Tip #39: Use the Socratic philosophical method to reason your way out of a negative spin-cycle.
The why: “Woah woah woah. Slow down.” I hear you say. “You really want me to dress in a toga, grow a beard, build a time-machine to go back 2,000 years and stare quizzically into the distance?”
Dear reader, as fun as that may be to see, that is not quite what I had in mind.
Socrates is arguably (if you’ll excuse the word choice) the most famous philosopher in human history.
But the thing he is most remembered for is his argumentative method: the elenchus.
The elenchus follows the same pattern in each debate, and is how Socrates won over even the most hard-headed opponent.
He would begin by asking a series of questions that the opponent would have to say ‘yes’ to, and through this questioning, he would cleverly lead the opponent to his original conclusion, meaning that if the opponent were to disagree, they would, therefore, be disagreeing with themselves.
“This is all very interesting, but what has this got to do with anxiety?”
Well, anxiety is developed through a series of irrational thoughts and fears, therefore a great way to combat this irrationality is with rationality. Something Socrates was very good at.
You can reason and debate yourself out of your anxious thoughts.
Allow me to demonstrate:
Anxious alter-ego Lord Voldemort: “Okay so you’ve been asked to present something in a meeting. What if you really badly mess up and everything goes wrong and there’s accidental nudity?”
Me: “Everything is going to be fine, even if you mess up.”
Lord Voldemort: “How can you be sure?”
Me: “Have you prepared heavily for this presentation?”
Lord Voldemort: “Well, yes.”
Me: “Have you practised without messing up in front of friends?”
Lord Voldemort: “Yes. Quite a few times.”
Me: “And so is it fair to say that if you have done it before in front of friends and it’s been fine, then the only difference would be that it’s in front of strangers?”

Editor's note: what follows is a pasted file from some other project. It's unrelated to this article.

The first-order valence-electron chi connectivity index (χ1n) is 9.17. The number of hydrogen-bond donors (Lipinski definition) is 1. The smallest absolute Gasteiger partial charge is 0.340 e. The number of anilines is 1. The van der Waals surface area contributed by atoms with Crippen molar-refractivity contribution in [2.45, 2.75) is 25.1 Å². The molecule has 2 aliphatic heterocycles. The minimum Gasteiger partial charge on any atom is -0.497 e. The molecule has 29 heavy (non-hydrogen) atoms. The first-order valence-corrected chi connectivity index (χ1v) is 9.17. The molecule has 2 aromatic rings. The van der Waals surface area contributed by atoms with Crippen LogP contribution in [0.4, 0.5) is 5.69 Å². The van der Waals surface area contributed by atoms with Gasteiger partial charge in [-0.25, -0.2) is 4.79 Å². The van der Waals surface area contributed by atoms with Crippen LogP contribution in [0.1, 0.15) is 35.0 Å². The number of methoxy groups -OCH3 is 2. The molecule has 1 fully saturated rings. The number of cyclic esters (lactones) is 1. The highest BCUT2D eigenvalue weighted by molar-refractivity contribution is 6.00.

Lord Voldemort: “Yes.”
Me: “So, it being in front of strangers is the thing that is causing the anxiety and fear?”
Lord Voldemort: “Yes.”
Me: “So, if you’ve done it in front of friends and haven’t messed up, and the only difference is it being in a room full of strangers which causes the anxiety and fear, then the anxiety and fear is what would cause me to mess up?”
Lord Voldemort: “Well, I suppose so yes.”
Me: “So, if you shut up and stop causing me anxiety then I won’t mess up?”
Lord Voldemort: “Again, I suppose yes. But what if something else happens that means you forget and stumble? For instance, like that time a pigeon flew in and you got so frightened yo…”
Me: “We agreed not to speak of that incident again. But let me ask you this, have you seen others mess up presentations before?”
Lord Voldemort: “Yes, many times.”
Me: “And did you think any worse of them, or remember the instances until prompted?”
Lord Voldemort: “Well, no.”
Me: “So, it follows that even if I mess this up a bit then it is unlikely anyone will judge me or care?”
Lord Voldemort: “Yes, I suppose so.”
Me: “And aren’t all times we make mistakes a chance to learn and improve?”
Lord Voldemort: “Yes. Cliche, but yes.”
Me: “So, we’re good?”
Lord Voldemort: “Fine. I’ll leave you alone now.”
Even if the reasoning doesn’t itself work, the tactic forces you to think, so is so distracting that you will feel your anxiety melting away!